This is hard! It would be easy to say Dylan, just because everyone loves him and he doesn’t even have to try. But I think it might be Jasmine because I’d love to be brave enough for pink hair and I wish I was arty enough to make jewellery.

If The Little Village Bakery became a film, who would you like to play Millie?  

This is another tough question! I’ve been pondering and I think I’m going to say Jenna Coleman. She has that feline sort of beauty that Millie has, and she can rock a bobbed haircut!

If you had 15 words to persuade a reader that The Little Village Bakery should be their next read, what would you say?

If you believe in love, loyalty, friendship and second chances, this book is for you.

Oh 15 words exactly! Thank you so much for your time in answering my questions Tilly.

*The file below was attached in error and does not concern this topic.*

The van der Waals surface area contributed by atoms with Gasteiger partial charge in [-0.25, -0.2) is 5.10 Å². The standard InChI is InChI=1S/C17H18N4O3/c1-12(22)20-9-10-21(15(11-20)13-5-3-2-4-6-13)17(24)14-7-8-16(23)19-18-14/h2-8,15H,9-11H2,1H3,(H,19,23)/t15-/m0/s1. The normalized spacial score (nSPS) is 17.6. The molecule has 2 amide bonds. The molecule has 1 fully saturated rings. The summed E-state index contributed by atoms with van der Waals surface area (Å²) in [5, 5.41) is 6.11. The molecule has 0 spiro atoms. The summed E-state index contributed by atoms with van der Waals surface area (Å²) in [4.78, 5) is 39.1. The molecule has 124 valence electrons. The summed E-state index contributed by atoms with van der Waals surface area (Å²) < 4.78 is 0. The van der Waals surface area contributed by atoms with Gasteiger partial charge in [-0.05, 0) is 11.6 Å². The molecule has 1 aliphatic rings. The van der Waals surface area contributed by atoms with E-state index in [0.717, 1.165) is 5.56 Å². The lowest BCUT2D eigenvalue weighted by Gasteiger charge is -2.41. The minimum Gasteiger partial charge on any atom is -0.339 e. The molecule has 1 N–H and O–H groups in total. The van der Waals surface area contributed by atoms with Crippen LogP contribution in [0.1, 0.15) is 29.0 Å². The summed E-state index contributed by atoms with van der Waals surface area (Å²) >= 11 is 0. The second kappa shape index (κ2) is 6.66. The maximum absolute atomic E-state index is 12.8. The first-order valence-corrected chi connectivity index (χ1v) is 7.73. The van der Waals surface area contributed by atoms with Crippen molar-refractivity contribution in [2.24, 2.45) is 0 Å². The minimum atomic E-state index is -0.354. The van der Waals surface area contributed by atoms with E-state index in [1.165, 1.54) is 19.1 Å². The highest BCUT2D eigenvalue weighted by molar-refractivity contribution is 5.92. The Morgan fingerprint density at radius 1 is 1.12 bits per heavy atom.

Thank you so much for having me!

About Tilly Tennant


Tilly Tennant was born in Dorset, the oldest of four children, but now lives in Staffordshire with a family of her own. After years of dismal and disastrous jobs, including paper plate stacking, shop girl, newspaper promotions and waitressing (she never could carry a bowl of soup without spilling a bit), she decided to indulge her passion for the written word by embarking on a degree in English and creative writing, graduating in 2009 with first class honours. She wrote her first novel in 2007 during her first summer break at university and has not stopped writing since.

You’ll find Tilly’s books here. You can follow Tilly on Twitter and visit her website.

You’ll find more about Tilly Tennant and The Little Village Bakery with these other bloggers: